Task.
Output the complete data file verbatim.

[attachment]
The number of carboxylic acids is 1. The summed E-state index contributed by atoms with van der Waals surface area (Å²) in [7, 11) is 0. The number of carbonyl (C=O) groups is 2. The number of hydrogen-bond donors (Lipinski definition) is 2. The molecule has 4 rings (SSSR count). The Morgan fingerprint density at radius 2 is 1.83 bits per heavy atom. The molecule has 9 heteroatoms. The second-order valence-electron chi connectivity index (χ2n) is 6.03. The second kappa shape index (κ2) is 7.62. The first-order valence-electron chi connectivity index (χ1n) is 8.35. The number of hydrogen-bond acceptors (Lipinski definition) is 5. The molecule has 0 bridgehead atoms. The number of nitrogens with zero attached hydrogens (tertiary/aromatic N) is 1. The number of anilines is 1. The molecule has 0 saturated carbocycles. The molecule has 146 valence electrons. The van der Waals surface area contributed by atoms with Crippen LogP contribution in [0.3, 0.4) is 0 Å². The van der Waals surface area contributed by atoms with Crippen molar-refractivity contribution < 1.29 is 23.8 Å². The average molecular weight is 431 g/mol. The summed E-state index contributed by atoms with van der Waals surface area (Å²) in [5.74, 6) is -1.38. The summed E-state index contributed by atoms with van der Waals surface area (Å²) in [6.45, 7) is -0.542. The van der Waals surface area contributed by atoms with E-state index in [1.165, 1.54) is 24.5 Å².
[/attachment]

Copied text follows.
The number of carboxylic acids is 1. The summed E-state index contributed by atoms with van der Waals surface area (Å²) in [7, 11) is 0. The number of carbonyl (C=O) groups is 2. The number of hydrogen-bond donors (Lipinski definition) is 2. The molecule has 4 rings (SSSR count). The Morgan fingerprint density at radius 2 is 1.83 bits per heavy atom. The molecule has 9 heteroatoms. The second-order valence-electron chi connectivity index (χ2n) is 6.03. The second kappa shape index (κ2) is 7.62. The first-order valence-electron chi connectivity index (χ1n) is 8.35. The number of hydrogen-bond acceptors (Lipinski definition) is 5. The molecule has 0 bridgehead atoms. The number of nitrogens with zero attached hydrogens (tertiary/aromatic N) is 1. The number of anilines is 1. The molecule has 0 saturated carbocycles. The molecule has 146 valence electrons. The van der Waals surface area contributed by atoms with Crippen LogP contribution in [0.3, 0.4) is 0 Å². The van der Waals surface area contributed by atoms with Crippen molar-refractivity contribution < 1.29 is 23.8 Å². The average molecular weight is 431 g/mol. The summed E-state index contributed by atoms with van der Waals surface area (Å²) in [5.74, 6) is -1.38. The summed E-state index contributed by atoms with van der Waals surface area (Å²) in [6.45, 7) is -0.542. The van der Waals surface area contributed by atoms with E-state index in [1.165, 1.54) is 24.5 Å².